But another question he had was whether or not it really is expensive to live here. I'd written about the high cost of telecommunications here (and expensive bread), but I took another look at our expenses for 2006 and came up with this, for any of you who might be interested:

Average monthly expenses
(for a family of two adults, one teenager and one baby)

Automobile: Gasoline - 64,17 €
Automobile: Parking - 2,33 €
Bills: Cable tv - 83,83 €
Bills: Cell phone - 30,00 €
Bills: Electricity - 100,25 €
Bills: Internet service - 90,25 €
Bills: Newspaper - 4,00 €
Bills: Telephone - 48,42 €
Bills: Water & sewer - 75,00 €
Clothing - 92,75 €
Customs - 6,00 €
Dining out - 166,42 €
Groceries - 769,83 €
Healthcare - 172,75 €
Hobbies: outings - 200,00 €
Hobbies: movies/dvds - 20,00 €
Personal care - 50,00 €
Postage - 22,00 €
Rent (three-bedroom house, 165 m2) - 1500.00-2000,00 €

Want to see the prices in your local currency? Go to Universal Currency Converter to convert from euros ... and try not to scream when you see how much rent is (and reassure yourself - this is less than what it costs to live in a three-bedroom flat in central Paris!).

11 March 2007

La vie est belle !

Photo by Laurent Guiader, 2007.

"La vie est belle !" exclaims Pablo in New Caledonia - or so we think he would exclaim if only he could talk ... but all good things take time. Pablo has been focussing on learning to walk of late, and not without fruition. This week he took his first steps and reports being thrilled with the possibility of self-locomotion. Life could not be better! He is also pushing around his new car and screaming at the walls for getting in the way. He has not noticed the lack of effect his screaming seems to have on inanimate objects. But like I said, all good things take time.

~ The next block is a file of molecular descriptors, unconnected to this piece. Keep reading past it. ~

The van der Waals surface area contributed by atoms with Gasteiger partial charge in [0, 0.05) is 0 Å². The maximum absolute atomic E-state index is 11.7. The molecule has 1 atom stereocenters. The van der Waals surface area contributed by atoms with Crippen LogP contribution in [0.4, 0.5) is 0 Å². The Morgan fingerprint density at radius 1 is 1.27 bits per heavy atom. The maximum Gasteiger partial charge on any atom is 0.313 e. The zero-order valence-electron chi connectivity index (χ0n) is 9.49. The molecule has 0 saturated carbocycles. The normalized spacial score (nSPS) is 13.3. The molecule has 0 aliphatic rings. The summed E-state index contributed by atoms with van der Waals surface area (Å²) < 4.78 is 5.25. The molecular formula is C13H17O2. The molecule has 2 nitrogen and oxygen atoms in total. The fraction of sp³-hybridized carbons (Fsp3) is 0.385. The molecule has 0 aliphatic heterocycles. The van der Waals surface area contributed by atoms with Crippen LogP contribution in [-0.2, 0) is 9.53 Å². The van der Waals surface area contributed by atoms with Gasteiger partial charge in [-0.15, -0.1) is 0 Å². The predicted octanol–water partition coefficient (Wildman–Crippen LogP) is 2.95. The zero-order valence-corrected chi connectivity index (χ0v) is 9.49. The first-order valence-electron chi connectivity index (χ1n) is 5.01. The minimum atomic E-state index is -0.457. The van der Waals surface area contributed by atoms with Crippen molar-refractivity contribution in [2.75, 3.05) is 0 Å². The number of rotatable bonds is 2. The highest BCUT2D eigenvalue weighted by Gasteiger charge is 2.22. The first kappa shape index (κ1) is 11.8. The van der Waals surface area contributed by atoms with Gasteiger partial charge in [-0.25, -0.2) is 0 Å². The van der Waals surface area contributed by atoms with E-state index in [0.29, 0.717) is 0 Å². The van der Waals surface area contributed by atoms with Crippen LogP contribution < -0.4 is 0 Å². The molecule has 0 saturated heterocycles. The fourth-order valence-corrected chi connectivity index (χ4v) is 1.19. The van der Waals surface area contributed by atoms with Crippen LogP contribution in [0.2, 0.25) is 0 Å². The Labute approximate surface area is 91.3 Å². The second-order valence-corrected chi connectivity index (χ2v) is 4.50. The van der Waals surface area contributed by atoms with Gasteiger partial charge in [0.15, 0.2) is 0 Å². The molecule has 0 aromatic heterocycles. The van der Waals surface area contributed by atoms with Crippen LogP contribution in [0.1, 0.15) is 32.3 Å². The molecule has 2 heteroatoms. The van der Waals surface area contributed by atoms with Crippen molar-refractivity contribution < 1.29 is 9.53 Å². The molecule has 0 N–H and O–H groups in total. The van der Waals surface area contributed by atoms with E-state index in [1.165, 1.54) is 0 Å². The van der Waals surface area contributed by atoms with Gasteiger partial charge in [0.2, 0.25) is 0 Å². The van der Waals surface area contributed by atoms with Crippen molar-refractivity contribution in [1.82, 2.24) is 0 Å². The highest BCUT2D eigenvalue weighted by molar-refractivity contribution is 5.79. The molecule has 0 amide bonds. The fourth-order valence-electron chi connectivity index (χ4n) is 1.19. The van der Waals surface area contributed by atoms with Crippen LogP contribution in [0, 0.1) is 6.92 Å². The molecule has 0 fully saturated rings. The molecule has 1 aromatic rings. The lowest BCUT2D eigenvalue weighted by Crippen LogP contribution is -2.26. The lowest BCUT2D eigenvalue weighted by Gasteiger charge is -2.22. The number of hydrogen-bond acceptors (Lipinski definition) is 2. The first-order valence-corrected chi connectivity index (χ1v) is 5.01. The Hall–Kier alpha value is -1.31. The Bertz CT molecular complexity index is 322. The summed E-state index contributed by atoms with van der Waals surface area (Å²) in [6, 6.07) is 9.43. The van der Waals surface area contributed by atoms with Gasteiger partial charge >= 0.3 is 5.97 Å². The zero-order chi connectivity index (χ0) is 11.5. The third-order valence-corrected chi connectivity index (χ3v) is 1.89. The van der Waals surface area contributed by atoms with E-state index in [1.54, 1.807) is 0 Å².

07 March 2007

Tropical Depression Odette

Some of you will be happy to learn that we do indeed have rain in paradise. It's been raining in Nouméa (and New Caledonia) for six days. Okay, this morning it let up a bit, but rain and thunderstorms are forecast to continue through to the weekend at least. Apparently, tropical depression Odette has come for an extended visit. Be assured: we are in no danger. We just have lots of rain.

Our Internet connection has gone down more than once with the rain and Pablo has grown a little stir crazy, but apart from that, it feels like we are in Brittany again. I remember thinking the rain in Paris was romantic when I first landed from sunny California ... it is all a matter of perspective.

As a side note, for those of you who are in France and who watch the weather on TF1, you can now see the weather in New Caledonia along with your usual weather forecast. You'll either love us or hate us ...

02 March 2007

Ouvéa: Bread Delivery

Photo by Laurent Guiader, 2006.

Bread is delivered on Ouvéa as it is in other remote parts on New Caledonia's mainland. What with bakeries few and far between, short opening hours, and even fewer roads to get to the few bakeries open for an hour here and there, bread is delivered to little boxes such as these. At first I thought this box was for the mail, but no. It is for the bread (fresh baguettes) - which no French man or woman can live without - delivered daily.